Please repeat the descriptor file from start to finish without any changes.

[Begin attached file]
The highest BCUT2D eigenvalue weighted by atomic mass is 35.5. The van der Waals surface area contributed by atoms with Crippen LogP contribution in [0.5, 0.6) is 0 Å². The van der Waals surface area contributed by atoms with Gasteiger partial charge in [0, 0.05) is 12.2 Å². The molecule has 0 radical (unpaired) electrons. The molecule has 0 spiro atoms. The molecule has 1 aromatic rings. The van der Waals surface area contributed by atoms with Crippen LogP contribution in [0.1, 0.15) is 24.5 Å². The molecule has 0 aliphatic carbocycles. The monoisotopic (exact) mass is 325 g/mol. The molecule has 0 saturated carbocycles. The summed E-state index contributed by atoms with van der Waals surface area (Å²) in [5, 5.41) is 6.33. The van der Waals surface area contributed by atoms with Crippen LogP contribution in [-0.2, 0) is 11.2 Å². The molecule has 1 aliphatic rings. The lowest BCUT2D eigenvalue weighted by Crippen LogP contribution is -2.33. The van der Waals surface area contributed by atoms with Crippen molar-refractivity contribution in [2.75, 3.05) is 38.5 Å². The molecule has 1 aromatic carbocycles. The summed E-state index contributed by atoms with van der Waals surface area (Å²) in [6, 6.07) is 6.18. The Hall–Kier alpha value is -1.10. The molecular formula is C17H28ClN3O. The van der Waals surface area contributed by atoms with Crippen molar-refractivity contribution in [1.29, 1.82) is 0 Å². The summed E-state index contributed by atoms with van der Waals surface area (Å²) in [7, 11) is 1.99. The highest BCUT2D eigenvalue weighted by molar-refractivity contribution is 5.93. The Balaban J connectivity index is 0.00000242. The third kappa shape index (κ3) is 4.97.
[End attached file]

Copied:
The highest BCUT2D eigenvalue weighted by atomic mass is 35.5. The van der Waals surface area contributed by atoms with Crippen LogP contribution in [0.5, 0.6) is 0 Å². The van der Waals surface area contributed by atoms with Gasteiger partial charge in [0, 0.05) is 12.2 Å². The molecule has 0 radical (unpaired) electrons. The molecule has 0 spiro atoms. The molecule has 1 aromatic rings. The van der Waals surface area contributed by atoms with Crippen LogP contribution in [0.1, 0.15) is 24.5 Å². The molecule has 0 aliphatic carbocycles. The monoisotopic (exact) mass is 325 g/mol. The molecule has 0 saturated carbocycles. The summed E-state index contributed by atoms with van der Waals surface area (Å²) in [5, 5.41) is 6.33. The van der Waals surface area contributed by atoms with Crippen LogP contribution in [-0.2, 0) is 11.2 Å². The molecule has 1 aliphatic rings. The lowest BCUT2D eigenvalue weighted by Crippen LogP contribution is -2.33. The van der Waals surface area contributed by atoms with Crippen molar-refractivity contribution in [2.75, 3.05) is 38.5 Å². The molecule has 1 aromatic carbocycles. The summed E-state index contributed by atoms with van der Waals surface area (Å²) in [6, 6.07) is 6.18. The Hall–Kier alpha value is -1.10. The molecular formula is C17H28ClN3O. The van der Waals surface area contributed by atoms with Crippen molar-refractivity contribution in [1.29, 1.82) is 0 Å². The summed E-state index contributed by atoms with van der Waals surface area (Å²) in [7, 11) is 1.99. The highest BCUT2D eigenvalue weighted by molar-refractivity contribution is 5.93. The Balaban J connectivity index is 0.00000242. The third kappa shape index (κ3) is 4.97.